• Father Drinan has been a strong supporter of restoring voting rights to felons. He described disenfranchisement laws as "a vestige of medieval times," comparable to literacy tests, poll taxes, and grandfather clauses. In a 2000 editorial on the subject, he described a Massachusetts proposal to ban felons from voting as "mean-spirited" and "against all the best thinking of authorities on corrections." He described the proposal as an effort to disenfranchise millions of African Americans who are convicted felons.
  • In a National Catholic Reporter article published after the U.S. Supreme Court decided Lawrence v. Texas, Father Drinan endorsed gay adoption, writing, "Loving parents of a same-sex union may well offer a better situation for a child than an orphanage or other arrangements." He wrote that the Lawrence decision was not as far-reaching as critics contended and suggested "legislation can be crafted by which a legal union of gay couples can be granted certain tax or pension benefits for persons living together for a designated period time."
  • Father Drinan is an outspoken proponent of affirmative action, viewing it as one of the best means to "bring justice and real equality" to African-Americans.
  • In another National Catholic Reporter piece, Father Drinan expressed support for removing the word "God" from the Pledge of Allegiance. Declaring it a political, rather than a religious issue, he suggested, "It would be wholesome for all religious groups in America to have a broad-based dialogue on the essential question of whether people of faith are being honest with themselves and their fellow citizens who do not have faith if they insist that the law compels believers and nonbelievers to assert the country is 'under God.' It also matters a great deal what 45 million children think about their faith and their nation when they are required on some 180 days a year to proclaim that their nation is 'under God.'" Father Drinan took issue with the Congressional debate on the subject, declaring: "The rhetoric and the proclamations of the necessity of God in the lives of children and of the nation were almost offensive."
  • Father Drinan has expressed support for offering reparations to descendents of slaves in the United States. Detailing his visit to the Smithsonian Institution's Anacostia Museum and Center for African American History and Culture in a National Catholic Reporter piece, Father Drinan expressed how his experience offered compelling evidence in favor of reparations. He wrote, "The United States owes a great deal to those whose lives were altered because they were descendents of slaves." He also has written editorials for the National Catholic Reporter endorsing reparations to the people of Vietnam.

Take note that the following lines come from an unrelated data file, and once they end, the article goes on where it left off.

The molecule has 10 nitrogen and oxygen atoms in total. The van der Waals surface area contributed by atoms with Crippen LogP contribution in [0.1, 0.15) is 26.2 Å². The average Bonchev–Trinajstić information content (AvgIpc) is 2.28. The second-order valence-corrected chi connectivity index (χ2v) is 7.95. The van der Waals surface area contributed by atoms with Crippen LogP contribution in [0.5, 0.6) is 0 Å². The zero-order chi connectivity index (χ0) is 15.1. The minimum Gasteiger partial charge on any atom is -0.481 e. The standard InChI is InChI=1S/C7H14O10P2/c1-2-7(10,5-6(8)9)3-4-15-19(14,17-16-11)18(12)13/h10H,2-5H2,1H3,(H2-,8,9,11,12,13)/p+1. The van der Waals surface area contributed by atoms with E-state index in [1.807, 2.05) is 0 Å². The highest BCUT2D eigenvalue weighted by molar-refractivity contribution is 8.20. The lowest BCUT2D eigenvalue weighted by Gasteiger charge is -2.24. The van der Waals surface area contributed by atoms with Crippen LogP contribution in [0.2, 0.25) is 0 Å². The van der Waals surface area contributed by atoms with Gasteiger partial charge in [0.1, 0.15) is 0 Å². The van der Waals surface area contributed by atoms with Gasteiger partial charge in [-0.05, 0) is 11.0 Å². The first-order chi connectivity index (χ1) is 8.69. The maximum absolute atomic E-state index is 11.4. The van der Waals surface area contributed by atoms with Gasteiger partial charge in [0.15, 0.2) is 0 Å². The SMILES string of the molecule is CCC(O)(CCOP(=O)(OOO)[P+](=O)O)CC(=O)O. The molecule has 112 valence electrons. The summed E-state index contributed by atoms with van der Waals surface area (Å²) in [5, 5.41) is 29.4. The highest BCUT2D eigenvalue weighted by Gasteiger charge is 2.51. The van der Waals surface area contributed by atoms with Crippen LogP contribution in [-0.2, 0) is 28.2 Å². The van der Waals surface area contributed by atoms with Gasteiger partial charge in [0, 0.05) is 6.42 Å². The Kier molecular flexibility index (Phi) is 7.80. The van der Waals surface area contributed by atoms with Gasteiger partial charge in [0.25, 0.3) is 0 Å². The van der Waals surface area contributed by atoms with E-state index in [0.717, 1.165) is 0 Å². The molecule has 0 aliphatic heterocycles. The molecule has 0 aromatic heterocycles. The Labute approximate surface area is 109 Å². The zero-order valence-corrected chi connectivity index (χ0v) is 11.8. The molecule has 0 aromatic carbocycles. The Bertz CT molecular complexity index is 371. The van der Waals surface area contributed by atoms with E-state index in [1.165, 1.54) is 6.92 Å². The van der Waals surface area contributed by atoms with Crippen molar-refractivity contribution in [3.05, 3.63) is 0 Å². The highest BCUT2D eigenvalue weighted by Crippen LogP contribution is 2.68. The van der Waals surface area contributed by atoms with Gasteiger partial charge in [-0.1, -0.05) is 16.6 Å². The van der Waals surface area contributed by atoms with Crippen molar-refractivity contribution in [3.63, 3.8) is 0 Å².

• He has lobbied for the end to the death penalty, declaring it inhumane, and is also an outspoken proponent of gun control. He has written and spoken on these topics numerous times.
    Father Drinan sharply criticized Ave Maria Law School, a Catholic law school in Ann Arbor, Michigan, as a "holier than thou" institute with an avowedly political agenda. He in particular denounced its hiring of Judge Robert Bork as a faculty member.
  • He is a member of the Board of Directors for the People for the American Way Foundation and the Center for Arms Control & Non-Proliferation. He also served as a member of the National Governing Board for Common Cause and the boards of directors for Bread for the World and the NAACP Legal Defense and Education Fund. He also founded the Lawyers Alliance for Nuclear Arms Control and the National Interreligious Task Force on Soviet Jewry. He is also honorary President of the World Federalist Association. Father Drinan was Vice Chairman of the National Advisory Council for the ACLU and is a member of the Helsinki Watch Commission.